Vermont Did Not Properly Allocate Millions to Establishment Grants for a Health Insurance Marketplace
The Department of Vermont Health Access, part of Vermont's Agency of Human Services (State agency) did not always follow Federal requirements for (1) allocating costs to its establishment grants for implementing a health insurance marketplace and (2) drawing down establishment grant funds. Specifically, the State agency:
- allocated $10.5 million from July 2012 through September 2013 using a cost allocation methodology that included a material defect,
- may not have allocated $13.9 million in costs from April through September 2014 in accordance with the relative benefits that each grant program received, and
- drew down establishment grant funds that exceeded actual program costs by $736,330 from January through September 2014.
These errors occurred because the State agency did not have adequate policies and procedures to follow Federal requirements.
We recommended that the State agency (1) amend its Cost Allocation Plan (CAP) for July 2012 through September 2013 and either refund $10.5 million to CMS that was allocated to the establishment grants using a methodology that included a material defect or work with CMS to determine the appropriate allocation to the establishment grants; (2) use the actual enrollment data for April through September 2014 to determine the appropriate allocation to the establishment grants, work with CMS to determine what portion of $13.9 million was properly allocated to the establishment grants, and refund any portion that was not properly allocated; (3) reduce establishment grant drawdowns after our audit period or refund $736,330 to CMS that was overdrawn in establishment grants as of September 30, 2014; (4) develop policies and procedures that explain how to develop a CAP based on the relative benefits received and when to reassess and revise the CAP and related allocations on a retroactive or prospective basis; and (5) ensure that procedures are in place and the updated policies are followed for the reconciliation of reported grant expenditures and drawdowns to cumulative actual spending.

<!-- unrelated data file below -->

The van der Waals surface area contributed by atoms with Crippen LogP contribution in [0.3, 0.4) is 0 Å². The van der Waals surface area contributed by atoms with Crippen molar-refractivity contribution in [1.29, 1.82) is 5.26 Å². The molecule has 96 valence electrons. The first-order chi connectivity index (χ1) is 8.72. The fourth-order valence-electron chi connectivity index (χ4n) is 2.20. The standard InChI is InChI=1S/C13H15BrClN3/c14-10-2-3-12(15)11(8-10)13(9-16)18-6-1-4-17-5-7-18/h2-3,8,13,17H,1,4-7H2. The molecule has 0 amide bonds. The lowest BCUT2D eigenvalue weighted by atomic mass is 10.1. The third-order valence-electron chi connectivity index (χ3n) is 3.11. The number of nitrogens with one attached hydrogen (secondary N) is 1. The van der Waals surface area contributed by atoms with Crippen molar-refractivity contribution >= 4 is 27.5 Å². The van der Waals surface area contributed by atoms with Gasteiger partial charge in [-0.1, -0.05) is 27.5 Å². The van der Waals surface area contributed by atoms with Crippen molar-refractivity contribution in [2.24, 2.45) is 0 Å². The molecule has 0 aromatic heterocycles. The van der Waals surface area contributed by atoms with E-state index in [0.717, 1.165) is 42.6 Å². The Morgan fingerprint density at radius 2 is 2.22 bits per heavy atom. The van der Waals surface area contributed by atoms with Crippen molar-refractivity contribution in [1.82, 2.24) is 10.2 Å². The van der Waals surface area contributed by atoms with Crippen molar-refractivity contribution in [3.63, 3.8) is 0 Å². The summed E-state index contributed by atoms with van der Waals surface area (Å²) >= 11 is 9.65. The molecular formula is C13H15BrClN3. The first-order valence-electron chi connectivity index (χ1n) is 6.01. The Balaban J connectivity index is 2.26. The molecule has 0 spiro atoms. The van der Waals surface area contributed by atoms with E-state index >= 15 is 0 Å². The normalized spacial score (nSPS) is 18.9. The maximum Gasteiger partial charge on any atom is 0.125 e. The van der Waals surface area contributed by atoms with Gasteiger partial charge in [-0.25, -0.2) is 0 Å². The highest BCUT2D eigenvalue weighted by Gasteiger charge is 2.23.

In written comments on our draft report, the State agency did not fully address our first recommendation but stated that for the first and second recommendations it would work with CMS to determine the appropriate allocation and action. For the fourth recommendation, the State agency stated that it would enhance its policies and procedures accordingly. For the third and fifth recommendations, the State agency stated that it had returned the funds to CMS and implemented procedures to reconcile draws and Federal reporting to cumulative expenses. We maintain the validity of our first finding and recommendation.